Before he became known as a master in practical play, Anderssen made his mark at an early age by the publication of a volume of problems. We have not seen the German edition of this work, but we believe the date was about 1842, when his age did not exceed twenty-four. The late Herr Kniper afterwards republished in England Anderssen's Sixty Problems, together with an equal number of his own ; and the best of them are included in Alexandre's collection. Anderssen's problems, together with those of Brede and D'Orville, which appeared about the same time, mark a distinct advance in the art of composition, and are well entitled to the epithet of " epoch-making." Being mostly limited to a few moves, they appeal to the taste of the present day more than the lengthy, though intricate and beautiful, inventions of Bolton and Bone ; and, improving upon the hints contained in a few Italian problems of the last century, they finally discarded the endless checks which had hitherto formed the staple material of problem-making, and developed tho system of coups de repos. A slight inspection of the tasteless work of the generation immediately preceding him in Germany, of Mauvillon, Mendheim, and Silberschmidt. will attest the originality and genius which Anderssen brought to this department of Chess.
Until 1851, he was better known, at least abroad, as a problemist than as a practical player. We do not think that public opinion would have singled him out beforehand as the future winner among so many distinguished names. Staunton, Kieseritzky, and Szen were among the vanquished ; and Mr. Wyvill, now almost the only survivor of the band, achieved the second honours. The most distinguished of Anderssen's rivals on this occasion was Staunton, who was unfortunately both the chronicler of the Tournament and unable to bear defeat with good grace. The injustice with which Staunton treated Anderssen and other opponents, and his jealousy of all rising talent ever afterwards, led by a natural reaction to an equally absurd depreciation of his own powers. Before 1851, as we were assured by Captain Kennedy and others who had the best opportunities of judging, Staunton was beginning to lose the fine edge of his play ; he no longer enjoyed, and his habits did not conduce to, the physical health indispensable for long and arduous contests ; and during the Tournament he was heavily weighted with business responsibilities, which, as the art of managing Chess Congresses has improved, are now rightly left to non-combatants. Now that the grave has closed upon the survivor of these " mighty opposites," we desire to record our final opinion that Anderssen at his best was a shade, and only a shade, better than Staunton, taken also at his best.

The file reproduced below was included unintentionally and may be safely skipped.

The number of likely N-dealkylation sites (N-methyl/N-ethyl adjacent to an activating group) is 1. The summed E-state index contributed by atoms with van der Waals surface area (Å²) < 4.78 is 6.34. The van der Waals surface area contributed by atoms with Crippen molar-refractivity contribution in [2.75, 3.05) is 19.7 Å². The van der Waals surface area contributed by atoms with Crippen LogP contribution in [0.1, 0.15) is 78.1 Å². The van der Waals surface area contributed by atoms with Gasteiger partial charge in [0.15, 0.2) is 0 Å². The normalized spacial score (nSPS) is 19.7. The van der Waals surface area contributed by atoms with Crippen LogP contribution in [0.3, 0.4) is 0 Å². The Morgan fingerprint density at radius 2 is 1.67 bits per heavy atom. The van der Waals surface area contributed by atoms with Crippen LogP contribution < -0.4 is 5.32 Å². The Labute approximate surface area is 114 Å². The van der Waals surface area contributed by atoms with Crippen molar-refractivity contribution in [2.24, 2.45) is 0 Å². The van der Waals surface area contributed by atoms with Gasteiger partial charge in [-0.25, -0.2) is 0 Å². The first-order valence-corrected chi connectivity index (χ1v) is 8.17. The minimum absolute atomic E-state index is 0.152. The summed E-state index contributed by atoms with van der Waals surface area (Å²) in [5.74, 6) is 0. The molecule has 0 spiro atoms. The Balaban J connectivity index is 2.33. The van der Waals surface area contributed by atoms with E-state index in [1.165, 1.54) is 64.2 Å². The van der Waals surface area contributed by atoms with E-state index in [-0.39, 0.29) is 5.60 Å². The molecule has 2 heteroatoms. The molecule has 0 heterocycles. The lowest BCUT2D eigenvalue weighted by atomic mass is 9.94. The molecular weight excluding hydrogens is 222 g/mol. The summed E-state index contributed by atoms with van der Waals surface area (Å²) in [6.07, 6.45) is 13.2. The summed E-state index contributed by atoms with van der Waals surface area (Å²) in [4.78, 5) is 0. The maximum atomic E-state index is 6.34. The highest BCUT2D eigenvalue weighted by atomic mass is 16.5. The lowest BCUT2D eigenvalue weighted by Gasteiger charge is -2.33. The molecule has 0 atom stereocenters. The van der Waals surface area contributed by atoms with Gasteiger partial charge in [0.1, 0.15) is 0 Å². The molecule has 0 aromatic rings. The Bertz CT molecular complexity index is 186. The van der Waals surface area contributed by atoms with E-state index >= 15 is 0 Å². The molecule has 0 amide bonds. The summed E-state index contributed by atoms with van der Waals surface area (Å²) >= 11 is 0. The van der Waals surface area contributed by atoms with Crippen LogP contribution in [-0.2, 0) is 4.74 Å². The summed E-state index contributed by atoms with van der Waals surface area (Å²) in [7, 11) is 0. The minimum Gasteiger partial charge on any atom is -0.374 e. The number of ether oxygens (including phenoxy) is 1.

The second great London Exhibition, in 1862, brought with it another International Tonrney, in which Anderssen was again first, L. Paulsen second. "All round" play now took the place of the pairing which, in 1851, had thrown out some of the best players in the first round. The time limit was for the first time introduced, and the Games of the Congress, as edited by Löwenthal in 1864, are more interesting and attractive than those of the earlier Tournament. In 1866 Anderssen came over to England to play a match with Steinitz, which he lost, after an exciting contest marked by many vicissitudes, by eight games to six. On this occasion Anderssen hardly did himself justice ; he was in too great a hurry to get back to Germany, and played too persistently to avoid drawn games. But he never sought to reverse the verdict by another set match. At Baden, in 1870, he carried off the first prize, and on this occasion defeated Steinitz, we believe by half a game in the total score. The next year he lost a match to Zukertort, and the varying results of several short matches with L. Paulsen inclined on the whole rather against him. In 1873, at Vienna, he had to succumb to Blackburne and Steinitz, who tied for the first prize. We need not mention all the German, as distinguished from the International, Congresses in which he bore a part ; but at the memorable Leipzig Congress of 1877 his Chess Jubilee was celebrated by a magnificent present of plate and a series of fêtes from hie countrymen, aa well as compliments from abroad, which showed that, thongn no longer the champion player of Europe, he was still the most prominent and representative figure in the Chess world. In the Paris Tourney last year, as most of our readers will remember, he did not rise above the sixth place, but in some of his games, and notably in those with Blackburne and Mackenzie, he gave a touch of his old quality. His sixtieth birthday—unfortunately the last he was to witness—occurring in the midst of the Tourney, was marked by graceful hospitality on the part of his French host, MM. Morel. We know of no player, even Morphy not excepted, whose games are more interesting and instructive to the student than Anderssen's. He was learned, and wrote largely on the theory of several openings, particularly upon the Evans Gambit, but his learning did not obscure his genius or weaken his self-reliance. It might be invidious to single him out as the most brilliant player of his generation, but we hold that in this attractive feature of Chess style he was at least unsurpassed. All brilliancy presupposes some weakness on the part of the adversary—a fact often realised by aspirants to their own cost. Some great players can only be brilliant in light games, or at odds. But Anderssen is scarcely ever dull, even in match games ; and a slight error on the part of a first-rate antagonist often elicits, on his part, a highly imaginative and yet correct finish. We have already given some of his best games in our Select Reprints, and we hope to do him further honour of a like kind, the materials being unusually ample. In one respect we find it less easy to compare him with some other Chess Masters, such as Staunton, Morphy, Steinitz, and Zukertort ; among his hundreds of published games there are comparatively few specimens of his skill in giving odds, especially the odds of the Pawn.